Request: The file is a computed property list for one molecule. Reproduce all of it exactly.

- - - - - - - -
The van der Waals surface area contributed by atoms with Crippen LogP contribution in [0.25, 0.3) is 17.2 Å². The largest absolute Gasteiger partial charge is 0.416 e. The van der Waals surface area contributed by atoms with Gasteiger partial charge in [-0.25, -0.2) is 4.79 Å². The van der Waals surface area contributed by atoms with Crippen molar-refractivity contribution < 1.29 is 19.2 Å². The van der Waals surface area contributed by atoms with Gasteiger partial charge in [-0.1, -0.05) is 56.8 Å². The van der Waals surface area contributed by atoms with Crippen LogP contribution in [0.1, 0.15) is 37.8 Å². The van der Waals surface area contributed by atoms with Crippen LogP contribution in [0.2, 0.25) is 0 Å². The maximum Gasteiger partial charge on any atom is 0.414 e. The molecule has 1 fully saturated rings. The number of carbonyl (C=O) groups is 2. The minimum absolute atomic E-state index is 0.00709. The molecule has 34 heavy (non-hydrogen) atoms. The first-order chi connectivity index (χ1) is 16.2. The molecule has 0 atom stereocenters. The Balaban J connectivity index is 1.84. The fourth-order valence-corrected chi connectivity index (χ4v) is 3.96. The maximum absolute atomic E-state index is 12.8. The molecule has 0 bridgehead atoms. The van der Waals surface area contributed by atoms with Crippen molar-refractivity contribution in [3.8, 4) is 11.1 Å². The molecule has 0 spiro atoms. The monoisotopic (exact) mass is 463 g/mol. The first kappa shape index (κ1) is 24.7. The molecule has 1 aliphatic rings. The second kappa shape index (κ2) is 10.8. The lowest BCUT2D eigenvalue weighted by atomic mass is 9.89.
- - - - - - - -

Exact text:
The van der Waals surface area contributed by atoms with Crippen LogP contribution in [0.25, 0.3) is 17.2 Å². The largest absolute Gasteiger partial charge is 0.416 e. The van der Waals surface area contributed by atoms with Gasteiger partial charge in [-0.25, -0.2) is 4.79 Å². The van der Waals surface area contributed by atoms with Crippen molar-refractivity contribution < 1.29 is 19.2 Å². The van der Waals surface area contributed by atoms with Gasteiger partial charge in [-0.1, -0.05) is 56.8 Å². The van der Waals surface area contributed by atoms with Crippen LogP contribution in [0.1, 0.15) is 37.8 Å². The van der Waals surface area contributed by atoms with Crippen LogP contribution in [0.2, 0.25) is 0 Å². The maximum Gasteiger partial charge on any atom is 0.414 e. The molecule has 1 fully saturated rings. The number of carbonyl (C=O) groups is 2. The minimum absolute atomic E-state index is 0.00709. The molecule has 34 heavy (non-hydrogen) atoms. The first-order chi connectivity index (χ1) is 16.2. The molecule has 0 atom stereocenters. The Balaban J connectivity index is 1.84. The fourth-order valence-corrected chi connectivity index (χ4v) is 3.96. The maximum absolute atomic E-state index is 12.8. The molecule has 0 bridgehead atoms. The van der Waals surface area contributed by atoms with Crippen molar-refractivity contribution in [3.8, 4) is 11.1 Å². The molecule has 0 spiro atoms. The monoisotopic (exact) mass is 463 g/mol. The first kappa shape index (κ1) is 24.7. The molecule has 1 aliphatic rings. The second kappa shape index (κ2) is 10.8. The lowest BCUT2D eigenvalue weighted by atomic mass is 9.89.